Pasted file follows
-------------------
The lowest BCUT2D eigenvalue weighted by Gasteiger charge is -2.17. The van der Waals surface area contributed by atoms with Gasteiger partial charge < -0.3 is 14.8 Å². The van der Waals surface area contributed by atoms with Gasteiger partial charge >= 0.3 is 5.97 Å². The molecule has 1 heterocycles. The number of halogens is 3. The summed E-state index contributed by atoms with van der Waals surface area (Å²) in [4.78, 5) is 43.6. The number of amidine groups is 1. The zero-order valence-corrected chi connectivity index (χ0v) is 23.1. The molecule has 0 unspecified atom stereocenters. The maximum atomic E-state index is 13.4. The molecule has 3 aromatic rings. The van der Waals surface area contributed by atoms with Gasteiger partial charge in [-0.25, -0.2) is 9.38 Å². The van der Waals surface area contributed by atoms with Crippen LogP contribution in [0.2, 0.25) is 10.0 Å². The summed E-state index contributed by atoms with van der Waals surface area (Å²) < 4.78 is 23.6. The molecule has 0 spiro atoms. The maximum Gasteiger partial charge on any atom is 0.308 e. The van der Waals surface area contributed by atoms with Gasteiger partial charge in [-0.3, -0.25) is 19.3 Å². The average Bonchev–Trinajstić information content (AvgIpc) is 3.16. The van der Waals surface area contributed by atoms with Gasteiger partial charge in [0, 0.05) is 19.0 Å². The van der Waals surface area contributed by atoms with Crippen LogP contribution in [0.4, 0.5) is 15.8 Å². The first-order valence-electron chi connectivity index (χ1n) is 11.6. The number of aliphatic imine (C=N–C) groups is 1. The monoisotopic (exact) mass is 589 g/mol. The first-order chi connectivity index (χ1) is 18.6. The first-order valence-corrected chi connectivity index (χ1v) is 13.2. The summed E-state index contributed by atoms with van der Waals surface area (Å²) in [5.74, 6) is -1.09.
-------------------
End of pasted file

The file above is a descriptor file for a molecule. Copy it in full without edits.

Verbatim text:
The lowest BCUT2D eigenvalue weighted by Gasteiger charge is -2.17. The van der Waals surface area contributed by atoms with Gasteiger partial charge < -0.3 is 14.8 Å². The van der Waals surface area contributed by atoms with Gasteiger partial charge >= 0.3 is 5.97 Å². The molecule has 1 heterocycles. The number of halogens is 3. The summed E-state index contributed by atoms with van der Waals surface area (Å²) in [4.78, 5) is 43.6. The number of amidine groups is 1. The zero-order valence-corrected chi connectivity index (χ0v) is 23.1. The molecule has 0 unspecified atom stereocenters. The maximum atomic E-state index is 13.4. The molecule has 3 aromatic rings. The van der Waals surface area contributed by atoms with Gasteiger partial charge in [-0.25, -0.2) is 9.38 Å². The van der Waals surface area contributed by atoms with Crippen LogP contribution in [0.2, 0.25) is 10.0 Å². The summed E-state index contributed by atoms with van der Waals surface area (Å²) < 4.78 is 23.6. The molecule has 0 spiro atoms. The maximum Gasteiger partial charge on any atom is 0.308 e. The van der Waals surface area contributed by atoms with Gasteiger partial charge in [-0.3, -0.25) is 19.3 Å². The average Bonchev–Trinajstić information content (AvgIpc) is 3.16. The van der Waals surface area contributed by atoms with Gasteiger partial charge in [0, 0.05) is 19.0 Å². The van der Waals surface area contributed by atoms with Crippen LogP contribution in [0.4, 0.5) is 15.8 Å². The first-order valence-electron chi connectivity index (χ1n) is 11.6. The number of aliphatic imine (C=N–C) groups is 1. The monoisotopic (exact) mass is 589 g/mol. The first-order chi connectivity index (χ1) is 18.6. The first-order valence-corrected chi connectivity index (χ1v) is 13.2. The summed E-state index contributed by atoms with van der Waals surface area (Å²) in [5.74, 6) is -1.09.